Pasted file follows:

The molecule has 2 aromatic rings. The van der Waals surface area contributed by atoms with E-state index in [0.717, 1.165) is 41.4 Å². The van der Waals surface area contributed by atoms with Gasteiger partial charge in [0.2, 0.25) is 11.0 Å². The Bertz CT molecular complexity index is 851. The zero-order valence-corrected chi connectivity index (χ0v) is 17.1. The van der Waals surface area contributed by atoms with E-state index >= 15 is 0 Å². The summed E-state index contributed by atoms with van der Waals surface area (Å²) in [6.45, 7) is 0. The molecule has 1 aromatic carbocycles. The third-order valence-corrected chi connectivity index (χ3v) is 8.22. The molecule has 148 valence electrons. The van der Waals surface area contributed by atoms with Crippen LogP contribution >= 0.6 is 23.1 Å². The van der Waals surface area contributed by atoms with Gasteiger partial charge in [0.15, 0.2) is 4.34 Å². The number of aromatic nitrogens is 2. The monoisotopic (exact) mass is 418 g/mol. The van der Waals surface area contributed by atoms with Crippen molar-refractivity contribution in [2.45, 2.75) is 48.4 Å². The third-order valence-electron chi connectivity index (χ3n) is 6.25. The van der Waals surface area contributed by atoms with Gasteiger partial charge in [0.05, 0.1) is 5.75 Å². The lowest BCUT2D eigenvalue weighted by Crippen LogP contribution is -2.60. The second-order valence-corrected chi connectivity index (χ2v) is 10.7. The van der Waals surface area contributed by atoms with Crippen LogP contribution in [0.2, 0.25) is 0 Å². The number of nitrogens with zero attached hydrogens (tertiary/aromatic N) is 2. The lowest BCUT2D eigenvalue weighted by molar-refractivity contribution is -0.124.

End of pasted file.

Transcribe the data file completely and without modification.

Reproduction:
The molecule has 2 aromatic rings. The van der Waals surface area contributed by atoms with E-state index in [0.717, 1.165) is 41.4 Å². The van der Waals surface area contributed by atoms with Gasteiger partial charge in [0.2, 0.25) is 11.0 Å². The Bertz CT molecular complexity index is 851. The zero-order valence-corrected chi connectivity index (χ0v) is 17.1. The van der Waals surface area contributed by atoms with E-state index >= 15 is 0 Å². The summed E-state index contributed by atoms with van der Waals surface area (Å²) in [6.45, 7) is 0. The molecule has 1 aromatic carbocycles. The third-order valence-corrected chi connectivity index (χ3v) is 8.22. The molecule has 148 valence electrons. The van der Waals surface area contributed by atoms with Crippen LogP contribution >= 0.6 is 23.1 Å². The van der Waals surface area contributed by atoms with Gasteiger partial charge in [0.15, 0.2) is 4.34 Å². The number of aromatic nitrogens is 2. The monoisotopic (exact) mass is 418 g/mol. The van der Waals surface area contributed by atoms with Crippen molar-refractivity contribution in [2.45, 2.75) is 48.4 Å². The third-order valence-electron chi connectivity index (χ3n) is 6.25. The van der Waals surface area contributed by atoms with Gasteiger partial charge in [0.05, 0.1) is 5.75 Å². The lowest BCUT2D eigenvalue weighted by Crippen LogP contribution is -2.60. The second-order valence-corrected chi connectivity index (χ2v) is 10.7. The van der Waals surface area contributed by atoms with Crippen LogP contribution in [0.2, 0.25) is 0 Å². The number of nitrogens with zero attached hydrogens (tertiary/aromatic N) is 2. The lowest BCUT2D eigenvalue weighted by molar-refractivity contribution is -0.124.